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Discussion Starter #1
I got started on a suspension swap and had to turn back when I couldn't get the upper control arm ball joints loose. They were rusted in place and would not even budge. I sprayed them with WD-40 and I will keep doing this until next week when I try again. If it won't work then I think I will try to loosen them by lighting a small fire under the gas tank.

AND THEN as I was putting it all together again I found my clunk in the upper control arm ball joints. I could move the tire enough to see it.

Grrrrrrrrrrr. Now I guess it just got more complicated.
 

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it is still possible to get the spring strut assembly out without freeing the upper control arms/ball joints, albeit much more work. pm me if you'd like an alternative solution.
 

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I found it easier to have someone turning the steering wheel a little to each side as I was hitting the underside of the ball joint with a 3/8 extension and rubber mallet or similar object. They really moved then.
 

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please put some penetrating fluid on the rusty bolts/nuts before trying to talke em off. it will make the job ten time easier. :thumbup:
 

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Try a product called PB Blast. It is great on getting rusted or frozen parts loose.
 

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Discussion Starter #6
Is the bolt that goes accross the swingarm where the two ball joints go in (the squeezing one) supposed to come out? Mine wouldn't (and trust me I really tried to coax it BASH BASH BANG BANG) It didn't move a bit. Niether did the joint (not even a hair.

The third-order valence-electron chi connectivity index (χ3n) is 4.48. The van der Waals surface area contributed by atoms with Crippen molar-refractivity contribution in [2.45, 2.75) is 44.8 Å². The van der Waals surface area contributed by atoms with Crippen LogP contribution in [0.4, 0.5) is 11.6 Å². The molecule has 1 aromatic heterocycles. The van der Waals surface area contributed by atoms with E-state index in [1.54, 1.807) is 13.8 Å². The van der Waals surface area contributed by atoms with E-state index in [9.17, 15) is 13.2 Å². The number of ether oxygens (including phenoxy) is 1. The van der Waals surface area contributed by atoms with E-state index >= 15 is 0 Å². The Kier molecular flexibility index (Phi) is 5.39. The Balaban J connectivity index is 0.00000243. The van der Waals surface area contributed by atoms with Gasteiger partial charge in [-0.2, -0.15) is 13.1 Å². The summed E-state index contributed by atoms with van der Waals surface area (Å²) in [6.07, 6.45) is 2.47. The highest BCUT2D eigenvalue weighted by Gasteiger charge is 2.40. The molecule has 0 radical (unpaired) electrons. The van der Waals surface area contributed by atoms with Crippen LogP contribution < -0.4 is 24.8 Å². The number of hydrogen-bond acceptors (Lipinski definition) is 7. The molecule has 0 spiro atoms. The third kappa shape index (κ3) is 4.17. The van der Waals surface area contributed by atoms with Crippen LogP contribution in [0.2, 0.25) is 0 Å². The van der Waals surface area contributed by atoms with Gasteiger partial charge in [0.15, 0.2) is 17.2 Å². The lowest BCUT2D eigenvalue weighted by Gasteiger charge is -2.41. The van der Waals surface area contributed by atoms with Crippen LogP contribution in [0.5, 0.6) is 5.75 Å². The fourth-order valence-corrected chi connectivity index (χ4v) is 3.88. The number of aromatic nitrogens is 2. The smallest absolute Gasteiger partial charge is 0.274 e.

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ronniebaldino said:
Is the bolt that goes accross the swingarm where the two ball joints go in (the squeezing one) supposed to come out? Mine wouldn't (and trust me I really tried to coax it BASH BASH BANG BANG) It didn't move a bit. Niether did the joint (not even a hair.
I feel you pain. That bolt has got to come out....



...and last year I experienced exactly what the same. I got three of four corners done and when I went to get the passenger front that bolt would not budge. Not any amount of pentrating oil, taps with a hammer or heating with a torch would do it. I finally had to take it to independent mechanic who ended up drilling the damn thing out. If you can't get that bolt out, you will not be be able to pop the two upper control arms out of the spindle to remove the entire strut assembly.

However, once you get them out, be sure to replace them and lube the hell out of them with a waterproof grease so they won't ever freeze up again. I replaced mine with stainless steel bolts and nuts just to be sure.

Joe
 

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ronniebaldino said:
However, once you get them out, be sure to replace them and lube the hell out of them with a waterproof grease so they won't ever freeze up again. I replaced mine with stainless steel bolts and nuts just to be sure.

Joe
Just a cautionary note. Stainless steel bolts are generally not as strong as regular steel bolts. Also, adding lubrication to the threads of bolts lessens the torque needed to achieve the correct tension in the bolt. It is entirely possible to snap the bolt off this way.

A more correct method would be to use a correct steel bolt and coat it with antiseize (shank only) and then clean the projecting threads before installing the nut.